Clinical Medicine, Rehabilitation
Challenge to Reveal Unknown Pathology and Develop Novel Therapeutic Strategy for Orthopaedic Diseases: To Improve Patient’s Quality of Life
- Master / Doctoral Degree
- AIZAWA, Toshimi
Professor, M.D., Ph.D.
captain*ortho.med.tohoku.ac.jp (Please convert "*" into "@".)
- Biomechanical studies of the shoulder joint and development of novel clinical assessment and treatment of rotator cuff tear
- Analyses of bone metabolism and fracture healing and development of novel prosthesis for hip joint
- Analysis of molecular mechanism in neural tissue damage and development of novel therapeutic strategy for spinal cord injury
shoulder joint, bone metabolism, osteoporosis, spinal cord injury
biomechanical analysis, molecular biological analysis, histological analysis, finite element method
In shoulder group, we are perfoming biomechanical studies using fresh frozen cadavers. We are trying to clarify the stabilizing mechanisms of the shoulder and to evaluate the initial strength of rotator cuff repair with use of the latest magnetic sensor, strain sensor and MTS machine.
The hip and knee group is developing a new system of total hip arthroplasty using new low Young's modulus alloy. We evaluate safety and efficacy of the new material with animal experimental models and perform clinical trial of new prosthesis. We also analyze bone fracture healing with suppression of inflammation and osteoclast function for delineation of therapeutic procedure of failed bone union (Figure1).
The cartilage biology group is aiming to clarify the pathogenesis or mechanism of progression of osteoarthritis (OA). We are investigating gene control of cartilage-destroying proteins related to OA via DNA methylation, one of epigenetic mechanisms.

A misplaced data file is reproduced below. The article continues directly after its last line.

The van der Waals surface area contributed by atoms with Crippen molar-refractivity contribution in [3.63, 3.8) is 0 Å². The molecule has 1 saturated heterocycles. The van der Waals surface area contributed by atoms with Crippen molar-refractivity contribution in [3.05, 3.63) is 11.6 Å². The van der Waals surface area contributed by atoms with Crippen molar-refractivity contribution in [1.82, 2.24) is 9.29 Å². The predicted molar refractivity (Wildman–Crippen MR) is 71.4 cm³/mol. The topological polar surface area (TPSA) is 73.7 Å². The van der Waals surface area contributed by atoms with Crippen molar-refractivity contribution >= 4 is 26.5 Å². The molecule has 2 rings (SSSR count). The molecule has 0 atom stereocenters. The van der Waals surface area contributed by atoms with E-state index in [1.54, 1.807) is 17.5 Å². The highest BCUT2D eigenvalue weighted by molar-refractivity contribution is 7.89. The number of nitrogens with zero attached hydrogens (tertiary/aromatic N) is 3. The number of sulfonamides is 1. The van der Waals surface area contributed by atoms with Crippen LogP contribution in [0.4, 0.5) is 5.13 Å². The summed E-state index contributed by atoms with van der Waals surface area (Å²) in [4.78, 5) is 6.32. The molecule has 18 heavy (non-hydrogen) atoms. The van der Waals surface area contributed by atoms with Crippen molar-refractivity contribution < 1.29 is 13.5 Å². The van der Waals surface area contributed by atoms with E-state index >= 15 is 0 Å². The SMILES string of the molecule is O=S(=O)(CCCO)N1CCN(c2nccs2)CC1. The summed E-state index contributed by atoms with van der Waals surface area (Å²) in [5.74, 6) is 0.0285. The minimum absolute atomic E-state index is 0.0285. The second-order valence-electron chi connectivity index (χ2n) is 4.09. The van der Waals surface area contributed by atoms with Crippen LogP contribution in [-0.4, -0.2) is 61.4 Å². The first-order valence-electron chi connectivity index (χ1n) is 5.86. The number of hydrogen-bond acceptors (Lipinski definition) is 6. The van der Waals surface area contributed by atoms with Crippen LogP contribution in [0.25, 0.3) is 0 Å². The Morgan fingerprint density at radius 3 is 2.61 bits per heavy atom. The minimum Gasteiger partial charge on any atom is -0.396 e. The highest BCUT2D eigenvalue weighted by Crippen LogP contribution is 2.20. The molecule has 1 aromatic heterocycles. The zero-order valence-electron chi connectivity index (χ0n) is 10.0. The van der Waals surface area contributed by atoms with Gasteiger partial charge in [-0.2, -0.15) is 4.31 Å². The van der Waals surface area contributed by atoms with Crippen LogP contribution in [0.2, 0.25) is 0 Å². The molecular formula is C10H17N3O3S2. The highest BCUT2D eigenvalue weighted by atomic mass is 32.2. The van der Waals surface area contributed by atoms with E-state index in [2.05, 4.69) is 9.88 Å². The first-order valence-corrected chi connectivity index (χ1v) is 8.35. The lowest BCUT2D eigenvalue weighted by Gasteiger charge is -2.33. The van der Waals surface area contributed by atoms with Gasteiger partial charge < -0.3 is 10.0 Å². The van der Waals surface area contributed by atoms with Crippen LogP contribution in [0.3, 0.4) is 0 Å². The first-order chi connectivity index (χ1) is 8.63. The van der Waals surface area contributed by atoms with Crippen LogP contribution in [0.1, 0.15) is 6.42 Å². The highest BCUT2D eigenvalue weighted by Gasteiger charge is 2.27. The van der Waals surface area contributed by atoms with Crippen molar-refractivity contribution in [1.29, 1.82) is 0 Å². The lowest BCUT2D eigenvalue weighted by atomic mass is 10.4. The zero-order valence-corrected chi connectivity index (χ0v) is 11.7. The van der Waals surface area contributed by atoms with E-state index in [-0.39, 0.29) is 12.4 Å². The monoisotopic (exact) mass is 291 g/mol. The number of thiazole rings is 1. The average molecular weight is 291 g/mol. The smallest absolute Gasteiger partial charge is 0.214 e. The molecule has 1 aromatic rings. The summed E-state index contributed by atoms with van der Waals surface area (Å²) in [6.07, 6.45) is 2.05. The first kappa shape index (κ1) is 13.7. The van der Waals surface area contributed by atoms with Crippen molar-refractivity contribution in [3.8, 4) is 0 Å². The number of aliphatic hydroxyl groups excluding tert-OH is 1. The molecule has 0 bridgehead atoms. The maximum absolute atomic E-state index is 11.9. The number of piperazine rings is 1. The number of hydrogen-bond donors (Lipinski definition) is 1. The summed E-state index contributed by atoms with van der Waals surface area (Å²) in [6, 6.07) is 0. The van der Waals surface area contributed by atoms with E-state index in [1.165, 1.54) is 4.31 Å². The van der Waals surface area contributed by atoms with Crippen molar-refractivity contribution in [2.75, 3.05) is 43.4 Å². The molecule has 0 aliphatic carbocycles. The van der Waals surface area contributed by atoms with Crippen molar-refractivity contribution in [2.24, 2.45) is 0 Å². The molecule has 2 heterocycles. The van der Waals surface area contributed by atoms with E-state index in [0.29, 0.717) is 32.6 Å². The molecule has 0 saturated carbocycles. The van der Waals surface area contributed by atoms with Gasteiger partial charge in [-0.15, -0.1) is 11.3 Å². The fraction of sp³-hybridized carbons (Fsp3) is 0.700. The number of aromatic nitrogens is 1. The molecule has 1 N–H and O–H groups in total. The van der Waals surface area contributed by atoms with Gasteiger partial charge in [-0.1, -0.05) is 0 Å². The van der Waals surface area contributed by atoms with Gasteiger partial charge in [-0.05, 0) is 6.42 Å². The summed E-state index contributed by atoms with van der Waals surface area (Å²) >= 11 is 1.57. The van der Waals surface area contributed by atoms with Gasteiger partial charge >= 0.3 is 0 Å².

The spinal cord injury research group is aiming to reveal molecular mechanism in neural tissue damage and develop novel therapeutic strategy for spinal cord injury. We try to clarify the novel cell death mechanism associated with autophagy and necroptosis. We also evaluate clinical usefulness of extra-corporeal shock wave therapy and mTOR inhibitor for treatment of spinal cord injury (Figure2).
Figure 1. Stem cell differentiation in fracture healing
Figure 2. Novel cell death mechanism after spinal cord injury
- 1.Yahata K, et al. Low-energy extracorporeal shock wave therapy for promotion of vascular endothelial growth factor expression and angiogenesis and improvement of locomotor and sensory functions after spinal cord injury. J Neurosurg Spine. 25(6):745-755, 2016.
- 2.Tateda S, et al. Rapamycin suppresses microglial activation and reduces the development of neuropathic pain after spinal cord injury. J Orthop Res. 2016. doi: 10.1002/jor.23328.
- 3.Hatta T, et al. Comparison of Passive Stiffness Changes in the Supraspinatus Muscle After Double-Row and Knotless Transosseous-Equivalent Rotator Cuff Repair Techniques: A Cadaveric Study. Arthroscopy. 32(10):1973-1981, 2016. doi: 10.1016/j.arthro.2016.02.024.
- 4.Tanaka H, et al. Apatite Formation and Biocompatibility of a Low Young's Modulus Ti-Nb-Sn Alloy Treated with Anodic Oxidation and Hot Water. PLoS One. 25;11(2):e0150081, 2016. doi: 10.1371/journal.pone.0150081.
- 5.Kamimura M, et al. Impaired Fracture Healing Caused by Deficiency of the Immunoreceptor Adaptor Protein DAP12.PLoS One. 1;10(6):e0128210, 2015. doi: 10.1371/journal.pone.0128210.